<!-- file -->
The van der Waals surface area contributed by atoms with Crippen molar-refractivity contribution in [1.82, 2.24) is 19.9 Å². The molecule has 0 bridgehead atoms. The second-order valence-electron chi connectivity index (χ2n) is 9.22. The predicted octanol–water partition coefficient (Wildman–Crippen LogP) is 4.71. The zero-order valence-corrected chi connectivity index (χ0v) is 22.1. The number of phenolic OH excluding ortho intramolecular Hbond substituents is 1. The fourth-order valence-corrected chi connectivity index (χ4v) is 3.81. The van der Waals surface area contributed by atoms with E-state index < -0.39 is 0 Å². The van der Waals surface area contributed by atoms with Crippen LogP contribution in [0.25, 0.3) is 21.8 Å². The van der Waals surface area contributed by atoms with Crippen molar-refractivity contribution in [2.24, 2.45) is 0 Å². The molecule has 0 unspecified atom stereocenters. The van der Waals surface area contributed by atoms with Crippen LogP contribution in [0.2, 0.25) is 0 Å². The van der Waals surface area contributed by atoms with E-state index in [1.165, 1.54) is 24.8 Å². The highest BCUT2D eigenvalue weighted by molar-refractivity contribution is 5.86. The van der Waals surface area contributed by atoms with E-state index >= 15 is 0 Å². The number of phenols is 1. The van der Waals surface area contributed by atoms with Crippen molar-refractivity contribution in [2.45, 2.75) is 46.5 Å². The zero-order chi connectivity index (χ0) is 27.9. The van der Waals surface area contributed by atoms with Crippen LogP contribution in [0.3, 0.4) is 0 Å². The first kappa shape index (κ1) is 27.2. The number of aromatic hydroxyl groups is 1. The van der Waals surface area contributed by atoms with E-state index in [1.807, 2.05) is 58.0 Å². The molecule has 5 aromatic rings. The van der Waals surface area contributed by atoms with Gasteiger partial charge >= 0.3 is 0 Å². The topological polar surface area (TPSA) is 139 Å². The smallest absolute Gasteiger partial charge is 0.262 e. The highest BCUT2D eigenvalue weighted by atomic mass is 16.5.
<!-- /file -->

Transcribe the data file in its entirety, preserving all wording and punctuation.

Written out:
The van der Waals surface area contributed by atoms with Crippen molar-refractivity contribution in [1.82, 2.24) is 19.9 Å². The molecule has 0 bridgehead atoms. The second-order valence-electron chi connectivity index (χ2n) is 9.22. The predicted octanol–water partition coefficient (Wildman–Crippen LogP) is 4.71. The zero-order valence-corrected chi connectivity index (χ0v) is 22.1. The number of phenolic OH excluding ortho intramolecular Hbond substituents is 1. The fourth-order valence-corrected chi connectivity index (χ4v) is 3.81. The van der Waals surface area contributed by atoms with E-state index < -0.39 is 0 Å². The van der Waals surface area contributed by atoms with Crippen LogP contribution in [0.25, 0.3) is 21.8 Å². The van der Waals surface area contributed by atoms with Crippen molar-refractivity contribution in [2.24, 2.45) is 0 Å². The molecule has 0 unspecified atom stereocenters. The van der Waals surface area contributed by atoms with Crippen LogP contribution in [0.2, 0.25) is 0 Å². The van der Waals surface area contributed by atoms with E-state index in [1.165, 1.54) is 24.8 Å². The highest BCUT2D eigenvalue weighted by molar-refractivity contribution is 5.86. The van der Waals surface area contributed by atoms with E-state index >= 15 is 0 Å². The number of phenols is 1. The van der Waals surface area contributed by atoms with Crippen molar-refractivity contribution in [2.45, 2.75) is 46.5 Å². The zero-order chi connectivity index (χ0) is 27.9. The van der Waals surface area contributed by atoms with Crippen LogP contribution in [0.3, 0.4) is 0 Å². The first kappa shape index (κ1) is 27.2. The number of aromatic hydroxyl groups is 1. The van der Waals surface area contributed by atoms with E-state index in [1.807, 2.05) is 58.0 Å². The molecule has 5 aromatic rings. The van der Waals surface area contributed by atoms with Gasteiger partial charge >= 0.3 is 0 Å². The topological polar surface area (TPSA) is 139 Å². The smallest absolute Gasteiger partial charge is 0.262 e. The highest BCUT2D eigenvalue weighted by atomic mass is 16.5.